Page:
The real reason delegating is so hard to do
I’m going to be completely honest here: I’m not good at delegating anything to other people. I’m far better at trying to do it all myself. And for a lot of years, that worked pretty well for me.
But when you’re trying to be a present mom and pursue your purpose beyond motherhood, you just can’t get by without delegating. So this past year, I tried really hard to practice this skill in my daily life. Because if I didn’t, I knew I wouldn’t have time to be more than a mom. I knew I wouldn’t have time to give to myself. I knew I wouldn’t have the opportunity to make the difference I wanted to make in the world.
And I knew if I didn’t get better at delegating, I’d keep feeling pretty overwhelmed and even resentful too.
I’m aware of all of this. And yet sometime this past month, I started to slip back into old habits. I stopped delegating. I stopped asking for help. And I decided, once again, to listen to my inner perfectionist — the one who says I can and should be able to DO IT ALL myself.
So this weekend, I had to take some time to figure out why this was happening again. Because even though I understood the cost of NOT delegating, I couldn’t seem to change my old habits for good.
So I asked myself the obvious question: Why? Why had I picked up old habits again? Why wasn’t I willing to delegate tasks to anyone? And why was I falling back on my old belief that I needed to do it all?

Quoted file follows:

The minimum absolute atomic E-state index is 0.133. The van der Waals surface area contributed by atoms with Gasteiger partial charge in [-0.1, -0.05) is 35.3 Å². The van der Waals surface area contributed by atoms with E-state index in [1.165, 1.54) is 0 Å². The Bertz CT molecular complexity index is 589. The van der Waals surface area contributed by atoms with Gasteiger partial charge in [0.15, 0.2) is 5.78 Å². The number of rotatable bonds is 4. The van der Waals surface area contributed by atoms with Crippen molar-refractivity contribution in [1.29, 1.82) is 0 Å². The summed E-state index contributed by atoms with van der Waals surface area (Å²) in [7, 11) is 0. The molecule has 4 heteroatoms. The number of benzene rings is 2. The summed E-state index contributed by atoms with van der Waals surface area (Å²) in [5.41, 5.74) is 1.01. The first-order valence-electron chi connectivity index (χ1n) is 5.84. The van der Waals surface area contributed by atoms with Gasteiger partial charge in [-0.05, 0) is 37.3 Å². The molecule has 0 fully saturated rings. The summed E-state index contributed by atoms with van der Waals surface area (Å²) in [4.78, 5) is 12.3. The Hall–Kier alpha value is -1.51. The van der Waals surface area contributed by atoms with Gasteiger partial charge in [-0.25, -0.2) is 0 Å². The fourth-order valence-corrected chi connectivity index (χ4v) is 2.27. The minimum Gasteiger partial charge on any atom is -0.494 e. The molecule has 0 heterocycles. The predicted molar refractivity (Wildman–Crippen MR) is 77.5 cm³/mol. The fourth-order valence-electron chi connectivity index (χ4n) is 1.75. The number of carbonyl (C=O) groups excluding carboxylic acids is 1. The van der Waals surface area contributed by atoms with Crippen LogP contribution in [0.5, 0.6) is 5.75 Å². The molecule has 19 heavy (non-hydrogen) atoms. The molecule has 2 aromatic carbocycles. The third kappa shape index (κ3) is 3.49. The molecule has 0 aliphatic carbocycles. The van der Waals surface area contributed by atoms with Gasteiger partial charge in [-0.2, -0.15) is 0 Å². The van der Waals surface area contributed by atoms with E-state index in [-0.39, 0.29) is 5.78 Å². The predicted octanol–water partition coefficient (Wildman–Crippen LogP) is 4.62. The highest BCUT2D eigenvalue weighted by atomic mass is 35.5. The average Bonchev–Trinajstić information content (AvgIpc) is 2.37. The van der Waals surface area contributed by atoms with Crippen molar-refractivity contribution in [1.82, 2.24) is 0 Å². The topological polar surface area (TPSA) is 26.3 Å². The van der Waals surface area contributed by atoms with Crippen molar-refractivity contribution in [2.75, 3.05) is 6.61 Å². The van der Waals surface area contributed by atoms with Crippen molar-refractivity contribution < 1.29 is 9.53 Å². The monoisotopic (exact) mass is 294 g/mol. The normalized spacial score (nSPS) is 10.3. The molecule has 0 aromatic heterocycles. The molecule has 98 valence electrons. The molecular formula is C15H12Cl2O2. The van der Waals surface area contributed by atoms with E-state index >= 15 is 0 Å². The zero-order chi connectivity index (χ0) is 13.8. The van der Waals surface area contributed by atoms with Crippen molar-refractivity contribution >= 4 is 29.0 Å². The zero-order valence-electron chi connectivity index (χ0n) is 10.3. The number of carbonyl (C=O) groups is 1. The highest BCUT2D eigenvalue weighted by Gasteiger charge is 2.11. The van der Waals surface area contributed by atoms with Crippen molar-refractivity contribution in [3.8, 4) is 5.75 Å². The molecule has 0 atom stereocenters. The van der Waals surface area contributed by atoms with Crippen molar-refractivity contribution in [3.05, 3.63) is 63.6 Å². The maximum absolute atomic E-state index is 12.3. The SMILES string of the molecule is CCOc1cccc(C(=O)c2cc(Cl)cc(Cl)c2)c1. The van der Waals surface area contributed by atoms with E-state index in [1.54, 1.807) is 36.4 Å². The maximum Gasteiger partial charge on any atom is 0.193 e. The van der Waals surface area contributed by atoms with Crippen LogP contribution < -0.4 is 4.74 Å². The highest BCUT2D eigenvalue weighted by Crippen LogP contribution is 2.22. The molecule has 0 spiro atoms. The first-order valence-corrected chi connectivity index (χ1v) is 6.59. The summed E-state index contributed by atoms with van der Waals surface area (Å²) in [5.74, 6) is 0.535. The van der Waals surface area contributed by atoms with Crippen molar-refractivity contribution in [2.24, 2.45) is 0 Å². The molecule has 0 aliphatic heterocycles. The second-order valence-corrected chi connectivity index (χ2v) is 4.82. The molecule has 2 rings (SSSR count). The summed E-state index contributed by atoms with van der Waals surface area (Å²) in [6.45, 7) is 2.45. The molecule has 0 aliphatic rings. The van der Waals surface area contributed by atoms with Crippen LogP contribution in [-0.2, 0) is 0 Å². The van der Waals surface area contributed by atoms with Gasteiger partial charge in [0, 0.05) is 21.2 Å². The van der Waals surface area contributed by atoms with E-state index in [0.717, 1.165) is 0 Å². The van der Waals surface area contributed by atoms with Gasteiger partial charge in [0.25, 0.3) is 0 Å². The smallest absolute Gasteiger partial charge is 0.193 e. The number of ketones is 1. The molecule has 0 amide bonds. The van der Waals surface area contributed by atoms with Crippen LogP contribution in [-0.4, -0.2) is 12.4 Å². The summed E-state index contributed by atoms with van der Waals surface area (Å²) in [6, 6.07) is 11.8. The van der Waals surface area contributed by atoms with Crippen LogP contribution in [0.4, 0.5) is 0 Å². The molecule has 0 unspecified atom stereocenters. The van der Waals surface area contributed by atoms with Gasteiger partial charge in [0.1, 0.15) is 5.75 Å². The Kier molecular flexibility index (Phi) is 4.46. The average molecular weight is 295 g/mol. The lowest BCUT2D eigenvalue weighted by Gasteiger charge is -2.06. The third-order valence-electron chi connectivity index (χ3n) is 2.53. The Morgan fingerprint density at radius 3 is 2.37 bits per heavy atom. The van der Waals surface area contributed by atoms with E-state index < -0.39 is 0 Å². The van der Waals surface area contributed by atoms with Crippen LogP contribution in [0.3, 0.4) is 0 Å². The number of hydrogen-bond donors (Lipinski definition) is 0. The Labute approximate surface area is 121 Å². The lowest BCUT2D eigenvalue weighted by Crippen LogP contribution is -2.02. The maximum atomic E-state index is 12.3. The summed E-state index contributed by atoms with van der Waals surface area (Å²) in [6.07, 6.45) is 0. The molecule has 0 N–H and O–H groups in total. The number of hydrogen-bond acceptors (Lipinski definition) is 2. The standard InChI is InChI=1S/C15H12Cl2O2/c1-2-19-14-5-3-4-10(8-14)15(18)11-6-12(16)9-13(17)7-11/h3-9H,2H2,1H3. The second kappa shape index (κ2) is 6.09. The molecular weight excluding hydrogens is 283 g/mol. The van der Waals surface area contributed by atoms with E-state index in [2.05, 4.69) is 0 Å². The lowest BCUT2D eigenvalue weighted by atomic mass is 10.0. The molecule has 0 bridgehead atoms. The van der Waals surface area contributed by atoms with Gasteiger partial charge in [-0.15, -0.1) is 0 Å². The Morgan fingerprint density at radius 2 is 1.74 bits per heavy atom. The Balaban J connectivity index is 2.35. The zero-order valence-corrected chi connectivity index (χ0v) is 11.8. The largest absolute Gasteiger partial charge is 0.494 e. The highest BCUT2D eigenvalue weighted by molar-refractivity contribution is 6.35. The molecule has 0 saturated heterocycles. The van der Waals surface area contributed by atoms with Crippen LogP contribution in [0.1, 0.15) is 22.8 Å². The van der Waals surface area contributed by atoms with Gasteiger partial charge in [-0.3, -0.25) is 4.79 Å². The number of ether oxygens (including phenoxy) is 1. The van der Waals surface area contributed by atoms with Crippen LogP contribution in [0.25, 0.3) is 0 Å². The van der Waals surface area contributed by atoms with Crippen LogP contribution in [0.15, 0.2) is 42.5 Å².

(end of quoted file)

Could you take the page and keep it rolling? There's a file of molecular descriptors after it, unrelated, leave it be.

I’m not proud of what I learned about myself this weekend but it’s true so I want to share it. Because if you too struggle to delegate in your life as a mom or outside of it, this might be the thing that’s holding you back.
Here’s what I learned: The issue isn’t just that I’m not good at delegating tasks to other people. The bigger problem is that I don’t want to delegate anything because I don’t trust anyone else to do things the way I want them done. So I have a fear that if I delegate meal planning to my husband that we won’t have healthy meals to eat. I’m afraid if I hire someone to help out with childcare that they won’t interact with my girls in the same way I would. And I worry that if I hand off business tasks to an assistant, they won’t complete those tasks up to my standards. (And yes, my standards are pretty high.)
So as you can imagine, it was pretty eye opening to realize all this. But what was even more important was that I also realized I have a choice going forward.
And if you have trouble delegating, so do you.
You can continue to hold everything close. You can continue to try and do everything yourself and drown in the aftermath and the overwhelm. You can continue to listen to your inner perfectionist telling you things will only get done the right way if you do them yourself.
But you should only continue down that path if you’re willing to accept the cost of doing so. Because if you keep trying to do it all and keep telling yourself you’re bad at delegating, you won’t have the time and space you need to find fulfillment outside your role as a mom.
And if you don’t like the sound of that, it’s time to start delegating. You’re going to start small — just like I have — to make this shift more manageable. So this week, I want you to pick one thing you need to delegate to someone else and then ask them if they’d be willing to do it for you. (I’m pretty sure they’ll say yes. If they say no, ask someone else.) Then, you have to let them do that task for you — and remember that even if it’s not done to your exact standards, it is getting done.
And if it’s getting done, that means you have less on your plate and more time to pursue your purpose and give back to you.
Life coach Ashley Gartland helps moms find their purpose beyond motherhood through one-one-one coaching and her program, Bold Mom, Balanced Life. Ashley helps moms prioritize themselves, pursue their dreams and find ways to be great moms AND individuals making their impact in the world. Connect with her on Instagram or Facebook or through her web site at www.ashleymgartland.com.